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PolySTARS is a unique game in which abstract number relationships are demonstrated through beautiful visual geometric patterns that students of all age may enjoy. Users will be able to discover many mathematical concepts relating to number sense, including counting, addition, subtraction, multiplication, division, complimentary/commutative numbers, fractions, factors, prime, and relatively prime numbers. In Geometry, concepts such as polygons, inscribed angles, However, the game is designed to discover number relationship through visual geometric patterns.
A repetitive addition is the base for multiplication. Have students stand in a circle, the teacher counts 1, 2, 3, and gives a candy to every 3rd one and continues in the same manner, until she/he gives the child who already has a candy and then stops. Then he/she may continue counting, which will result in giving a second candy to each child who already has a candy, and so on...
The question is: Will every child get a candy? It would depend on the number of children in the circle. This special case is an unfair game because some children get and some will never get a piece of candy. The result/outcome of the game depends on the number of students in the circle and the number in which the teacher repeatedly counts. If these two numbers have a common factor, the game will be unfair. For example, common factor of 12 and 8 that is: 12 students and counting 8 and given a candy to every 8th student) will be the same as counting every 4 and will result in only three students will get the candy out of 12.
One can visually discover if a number pair has common factor or not by using the PolySTAR game. Lets test an example by clicking on (HYPERLINK "../../Desktop/MamikonGames/Angie/PolyGoN/PolyGoN.html"PolySTARS). Set up the number of students by clicking on the + or button. Then enter a number representing the jumping or counting number in the box. Let the number of students be 12 and enter the number 8 as the number of jumps or counts. Immediately, students will be able to visually see an equilateral triangle showing that only 3 students will receive a candy, and no matter how many times you continue jumping others will never receive a candy.
Now, try a put in a different counting (jumping) number for the same number of students. Lets say counting by 7s. Wow! The star is complete, that means everyone gets a candy. Why? That is because, 12 and 7 dont have any common factors. This time try counting by 5s by entering the number 5 in the box with the same number of students (12). Again, the star is completed and every student gets a candy (12 and 5 do not have any common factors).
Can you guess what numbers will result in an unfair game? If you guess, 2, 3, 4, 6, 8, 9, and 10 some students will not get a candy in each case. This is because these numbers have common factors with the number 12. Try putting a number 9 in the box with 12 students. The geometric figure shows a square and the students quickly see that only 4 students will get a candy. That is because 9 and 12 has a common factor of 3. Same square you will obtain by entering the complimentary number 3 in the box because 3 and 12 has the same common factor of 3. So, 9 and 3 have the same patters (that means that they have the same factors), because they add up to 12 (the number of students).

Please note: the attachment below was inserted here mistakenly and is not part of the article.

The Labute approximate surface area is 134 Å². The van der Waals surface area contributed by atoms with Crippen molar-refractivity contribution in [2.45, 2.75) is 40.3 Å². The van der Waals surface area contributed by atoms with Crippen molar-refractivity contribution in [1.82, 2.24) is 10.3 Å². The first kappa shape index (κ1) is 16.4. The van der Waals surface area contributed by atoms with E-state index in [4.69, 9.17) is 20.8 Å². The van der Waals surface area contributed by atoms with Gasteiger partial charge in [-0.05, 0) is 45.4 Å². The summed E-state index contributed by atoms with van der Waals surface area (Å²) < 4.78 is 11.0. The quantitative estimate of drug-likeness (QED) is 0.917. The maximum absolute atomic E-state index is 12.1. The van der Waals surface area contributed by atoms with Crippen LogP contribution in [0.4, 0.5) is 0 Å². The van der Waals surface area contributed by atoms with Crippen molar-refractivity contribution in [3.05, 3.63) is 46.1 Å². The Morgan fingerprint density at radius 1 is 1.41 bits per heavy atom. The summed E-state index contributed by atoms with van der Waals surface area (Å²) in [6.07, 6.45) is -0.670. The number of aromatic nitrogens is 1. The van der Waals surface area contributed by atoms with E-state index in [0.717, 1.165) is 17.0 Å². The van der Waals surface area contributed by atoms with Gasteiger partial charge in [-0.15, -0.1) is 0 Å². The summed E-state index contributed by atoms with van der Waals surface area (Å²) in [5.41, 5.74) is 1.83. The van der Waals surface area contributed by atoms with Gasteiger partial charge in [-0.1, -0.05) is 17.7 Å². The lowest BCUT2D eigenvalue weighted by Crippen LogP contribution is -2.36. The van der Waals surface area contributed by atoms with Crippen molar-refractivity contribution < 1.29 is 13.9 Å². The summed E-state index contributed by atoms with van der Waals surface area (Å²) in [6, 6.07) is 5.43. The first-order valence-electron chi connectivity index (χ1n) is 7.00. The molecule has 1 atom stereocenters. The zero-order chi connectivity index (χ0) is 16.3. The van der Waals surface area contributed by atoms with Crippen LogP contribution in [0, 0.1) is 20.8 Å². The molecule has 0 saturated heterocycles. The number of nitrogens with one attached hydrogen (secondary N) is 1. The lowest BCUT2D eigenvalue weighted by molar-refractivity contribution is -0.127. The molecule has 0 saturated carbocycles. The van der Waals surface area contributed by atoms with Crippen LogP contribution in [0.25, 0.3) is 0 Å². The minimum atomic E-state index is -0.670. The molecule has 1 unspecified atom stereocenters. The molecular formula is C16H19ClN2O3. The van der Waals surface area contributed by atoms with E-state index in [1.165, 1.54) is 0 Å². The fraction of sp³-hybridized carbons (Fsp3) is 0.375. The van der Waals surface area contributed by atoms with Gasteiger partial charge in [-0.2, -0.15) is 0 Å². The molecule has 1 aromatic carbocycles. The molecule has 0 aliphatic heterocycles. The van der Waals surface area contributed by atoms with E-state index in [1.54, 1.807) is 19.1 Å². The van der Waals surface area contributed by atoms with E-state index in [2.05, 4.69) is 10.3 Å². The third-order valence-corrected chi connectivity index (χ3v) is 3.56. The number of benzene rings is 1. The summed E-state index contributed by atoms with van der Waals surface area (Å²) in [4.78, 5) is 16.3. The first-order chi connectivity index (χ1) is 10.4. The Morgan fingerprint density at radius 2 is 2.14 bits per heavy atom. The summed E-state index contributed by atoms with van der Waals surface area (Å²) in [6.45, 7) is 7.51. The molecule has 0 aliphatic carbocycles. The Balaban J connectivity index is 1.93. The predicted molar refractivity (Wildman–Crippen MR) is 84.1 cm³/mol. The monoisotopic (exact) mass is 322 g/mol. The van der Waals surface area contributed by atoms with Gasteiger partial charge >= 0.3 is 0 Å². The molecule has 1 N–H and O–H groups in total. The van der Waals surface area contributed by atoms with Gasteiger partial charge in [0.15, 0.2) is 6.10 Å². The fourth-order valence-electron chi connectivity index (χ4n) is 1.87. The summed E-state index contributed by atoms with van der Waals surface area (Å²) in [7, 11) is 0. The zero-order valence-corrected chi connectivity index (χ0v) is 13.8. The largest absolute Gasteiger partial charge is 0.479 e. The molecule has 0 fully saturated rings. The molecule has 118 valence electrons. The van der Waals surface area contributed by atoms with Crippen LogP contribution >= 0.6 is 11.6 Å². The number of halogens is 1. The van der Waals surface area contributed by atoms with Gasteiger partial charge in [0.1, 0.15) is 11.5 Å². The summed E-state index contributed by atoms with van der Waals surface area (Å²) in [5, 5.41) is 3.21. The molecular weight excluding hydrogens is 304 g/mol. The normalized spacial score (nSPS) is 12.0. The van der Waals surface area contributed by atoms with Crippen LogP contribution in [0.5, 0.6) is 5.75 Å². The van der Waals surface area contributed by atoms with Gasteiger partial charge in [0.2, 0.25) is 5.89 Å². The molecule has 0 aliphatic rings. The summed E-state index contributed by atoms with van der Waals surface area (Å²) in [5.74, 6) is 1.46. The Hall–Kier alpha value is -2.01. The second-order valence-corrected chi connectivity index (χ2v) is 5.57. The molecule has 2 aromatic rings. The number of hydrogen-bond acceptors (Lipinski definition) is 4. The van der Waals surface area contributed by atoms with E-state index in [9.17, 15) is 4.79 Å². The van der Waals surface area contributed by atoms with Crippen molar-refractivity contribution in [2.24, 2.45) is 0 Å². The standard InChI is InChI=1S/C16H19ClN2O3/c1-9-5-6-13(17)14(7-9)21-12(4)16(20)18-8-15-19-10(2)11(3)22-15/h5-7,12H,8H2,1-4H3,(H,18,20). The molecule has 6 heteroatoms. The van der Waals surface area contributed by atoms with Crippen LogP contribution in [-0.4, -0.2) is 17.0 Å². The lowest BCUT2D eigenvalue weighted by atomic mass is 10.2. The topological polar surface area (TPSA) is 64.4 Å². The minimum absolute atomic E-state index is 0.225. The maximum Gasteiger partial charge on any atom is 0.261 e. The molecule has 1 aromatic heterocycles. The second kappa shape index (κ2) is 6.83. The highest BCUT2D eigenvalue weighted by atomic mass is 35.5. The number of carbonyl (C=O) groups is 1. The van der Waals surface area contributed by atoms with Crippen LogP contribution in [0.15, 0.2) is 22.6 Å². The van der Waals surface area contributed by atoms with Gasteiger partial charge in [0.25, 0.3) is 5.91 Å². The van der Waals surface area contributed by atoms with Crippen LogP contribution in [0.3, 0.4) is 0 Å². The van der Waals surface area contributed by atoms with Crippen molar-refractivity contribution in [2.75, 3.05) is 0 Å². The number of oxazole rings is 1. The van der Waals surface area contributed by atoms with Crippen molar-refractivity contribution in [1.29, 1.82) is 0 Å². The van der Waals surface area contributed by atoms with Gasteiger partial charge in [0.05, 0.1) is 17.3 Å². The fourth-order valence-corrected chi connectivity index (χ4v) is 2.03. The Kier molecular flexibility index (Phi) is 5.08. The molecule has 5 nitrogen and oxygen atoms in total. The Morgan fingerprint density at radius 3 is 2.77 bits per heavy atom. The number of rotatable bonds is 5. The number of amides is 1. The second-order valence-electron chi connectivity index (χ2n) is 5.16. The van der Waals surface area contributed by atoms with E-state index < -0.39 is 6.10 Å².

A fair game will take place when two numbers, the number of students and the jump count number are relatively prime, that is, they dont have common factors (mathematically called relatively prime for example 12 and 7 are relatively prime although 12 is not prime, but because they dont have common factors and therefore are relatively prime). In this game, common factor is the largest number that both numbers are divisible by. For example, 12 and 8 have the largest common factor 4, no larger number divides both numbers. 2 is a common factor too, but not the largest.
We can check with the PolySTARs game that every factor of the largest common factor we find is a common factor of the initial two numbers as well.
The PolySTARS Game will allow middle school students to experience and discover the concept of common factors, prime number, and relatively prime numbers in a playful manner.
Lets choose a prime number for the number of students, say number 11 by clicking the + or buttons. Now, whatever number you entered less than 11 as a counting number in the box, the resulting polygon or stars will always be completed. That is because 11 is relatively prime to every number less than 11. Enter any number less than 11 in the box, say 8, what do you see? The polygon is complete, passes through every student, which means every student gets a candy. Why? Yes, thats correct! 11 and 8 are relatively prime numbers.
Lets say we want to find if the numbers 21 and 14 have a common factor? Enter, 21 for the number of students by clicking the + or button and 14 in the box for the number of counts. You can visually see that the polygon (triangle) is incomplete. That means they have common factors. In this case, the triangle shows that the common factor fits 3 times into 21. It is 7, which is 21 divided by 3.
Similarly, for the numbers 12 and 9, we got a square, that means their common factor fits 4 times into 12, which is 3. In the case of 12 and 8, we have a triangle, which means the common factor of 4 fits 3 times into 12. This also demonstrates the commutative property of 3 x 4 is the same as 4 x 3 = 12.
As an extension of this piece, students could use the same concept in a puzzle format.
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